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All of a sudden, I’ve seen the hechsher shown in these photos popping up on various products. I’ve never seen it before, and I don’t see it listed on any of the usual online hechsher lists.

New hechsher on spinach New hechsher on cereal

  • Have you seen this mark on any products? (Pics please, if you have!)

  • Do you know anything about who’s behind it and in what ways (if any) it differs from other hechshers?

  • Have any recognized authorities commented on its reliability?


This question is Purim Torah and is not intended to be taken completely seriously. See the Purim Torah policy.

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closed as off-topic by msh210 Mar 19 at 3:21

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4 Answers 4

up vote 20 down vote accepted

I visited the link shown on that symbol (http://is.gd/ocmon) and discovered the following FAQ written by the hechsher’s originators (copied here with permission):

O-Cmon FAQ

O-Cmon_KOSHER

What is the O-Cmon?

The O-Cmon is the world’s first crowd-sourced Kosher certification. Like Wikipedia or Mi Yodeya, we take advantage of the wisdom, efforts, and interests of the crowds to generate high-quality kosher certification on a wide variety of products with very low organizational or procedural overhead.

Unlike the legacy hechshers, which flow halachic authority down from centralized posekim to professional field personnel to products to consumers, the O-Cmon flows the authority sideways, from consumers, or rather, pro-sumers to products and each other. Instead of relying on expensive inspection processes and time-consuming Halachic research, the O-Cmon takes advantage of each prosumer’s God-given common sense and Jewish knowledge.

What do the name and symbol mean?

The O-Cmon symbol can be read in either English or Aramaic to pose two questions that it empowers you to answer:

  • Oh, c’mon! How could this not be kosher? Of course, it is!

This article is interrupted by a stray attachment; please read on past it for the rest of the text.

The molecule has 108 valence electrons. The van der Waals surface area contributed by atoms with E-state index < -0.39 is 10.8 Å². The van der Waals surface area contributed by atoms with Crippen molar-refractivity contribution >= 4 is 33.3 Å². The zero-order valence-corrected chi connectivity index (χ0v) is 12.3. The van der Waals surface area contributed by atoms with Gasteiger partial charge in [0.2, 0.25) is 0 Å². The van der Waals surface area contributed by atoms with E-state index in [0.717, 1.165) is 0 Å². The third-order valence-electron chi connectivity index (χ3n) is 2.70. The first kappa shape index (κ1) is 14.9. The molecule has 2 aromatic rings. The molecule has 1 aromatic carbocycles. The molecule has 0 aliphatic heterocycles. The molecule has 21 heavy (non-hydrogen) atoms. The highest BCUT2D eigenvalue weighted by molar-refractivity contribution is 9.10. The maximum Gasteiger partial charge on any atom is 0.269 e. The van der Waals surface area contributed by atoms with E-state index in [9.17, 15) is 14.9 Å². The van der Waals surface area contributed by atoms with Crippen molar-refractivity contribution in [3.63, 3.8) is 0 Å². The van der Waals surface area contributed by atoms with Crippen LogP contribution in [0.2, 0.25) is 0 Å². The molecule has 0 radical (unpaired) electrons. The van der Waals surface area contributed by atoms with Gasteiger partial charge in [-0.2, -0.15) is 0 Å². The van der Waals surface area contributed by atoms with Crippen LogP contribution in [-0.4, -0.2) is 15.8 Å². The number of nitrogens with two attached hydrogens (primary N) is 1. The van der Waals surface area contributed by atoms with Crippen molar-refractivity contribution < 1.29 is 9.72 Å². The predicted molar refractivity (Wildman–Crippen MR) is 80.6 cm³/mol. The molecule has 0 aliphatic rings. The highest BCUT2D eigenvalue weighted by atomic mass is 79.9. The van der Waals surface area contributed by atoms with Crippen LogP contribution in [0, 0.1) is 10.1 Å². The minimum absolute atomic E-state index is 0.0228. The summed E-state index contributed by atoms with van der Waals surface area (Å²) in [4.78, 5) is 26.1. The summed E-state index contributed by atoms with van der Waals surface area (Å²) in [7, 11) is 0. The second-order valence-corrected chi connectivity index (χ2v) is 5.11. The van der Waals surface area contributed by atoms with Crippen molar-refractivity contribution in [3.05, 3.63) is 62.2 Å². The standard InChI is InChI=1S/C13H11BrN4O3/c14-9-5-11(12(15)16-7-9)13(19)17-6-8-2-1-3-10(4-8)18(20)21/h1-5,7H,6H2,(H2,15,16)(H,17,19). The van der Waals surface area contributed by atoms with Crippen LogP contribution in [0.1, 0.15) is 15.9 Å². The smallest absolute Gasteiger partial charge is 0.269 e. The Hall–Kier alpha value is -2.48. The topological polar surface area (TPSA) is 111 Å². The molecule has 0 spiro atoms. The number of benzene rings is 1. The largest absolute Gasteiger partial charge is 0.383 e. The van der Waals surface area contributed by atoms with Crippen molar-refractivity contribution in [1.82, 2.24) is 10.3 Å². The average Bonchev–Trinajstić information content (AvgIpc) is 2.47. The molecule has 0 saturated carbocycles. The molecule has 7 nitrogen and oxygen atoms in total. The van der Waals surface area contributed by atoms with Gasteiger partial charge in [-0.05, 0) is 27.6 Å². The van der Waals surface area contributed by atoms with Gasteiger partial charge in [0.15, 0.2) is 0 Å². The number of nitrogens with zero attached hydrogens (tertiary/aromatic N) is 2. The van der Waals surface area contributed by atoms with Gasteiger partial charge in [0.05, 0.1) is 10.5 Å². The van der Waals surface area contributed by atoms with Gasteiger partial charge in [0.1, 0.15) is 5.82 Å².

• ?כמאן - Says who? Says me!

Who is behind the O-Cmon?

You, the prosumer, are behind the O-Cmon. You decide what to apply it to, and why.

The team facilitating the great certification work that you do for the O-Cmon is:

  • Rabbi Benny Neviim, Chief Rabbinic Visionary Officer

  • Rabbi Chezzi Polk, Chief Rabbinic Crowd Instigation Officer

How was the O-Cmon founded?

Rabbi Neviim is a big fan of the crowd-sourced Jewish Q&A site Mi Yodeya, where a crowd of people who base their lives on Jewish law and tradition ask great questions and provide each other with fast, interesting, well-sourced, peer-reviewed answers. The main problem he sees with that site is its old-fashioned insistence that it “does not offer professional (particularly rabbinic) advice” and that users should consult their own Rabbi for personal, practical guidance.

Rabbi Neviim saw the need to go one step further in taking advantage of the wisdom of the crowd. Instead of just getting discussion and information from other prosumers, he reasoned, why not get full-fledged Halachic decisions from them? Rabbi Neviim then joined up with Rabbi Polk, a world-renowned expert in empowering members of the community to make and promulgate their own decisions.

How can I use the O-Cmon?

1) Download any of the following graphics.
NOTE: If you have labels bearing our old web address, which started "jewi.sh", please discard them, as that link doesn't work anymore.

O-Cmon_KOSHER O-Cmon_PAREVE O-Cmon_PASSOVER

2) Find products or services that you feel aren’t getting the kosher certification they deserve. This includes products or services that you produce yourself, and that the legacy hechshers would therefore never touch. One example of this latter category would be your home-made Mishloach Manot packages.

3) Affix the O-Cmon label to these products and services.

4) (Optional, but recommended) Post a photo of the newly-certified product to the O-Cmon’s home page and to your social networks, so that your friends can benefit from your applied expertise.

Legal Notices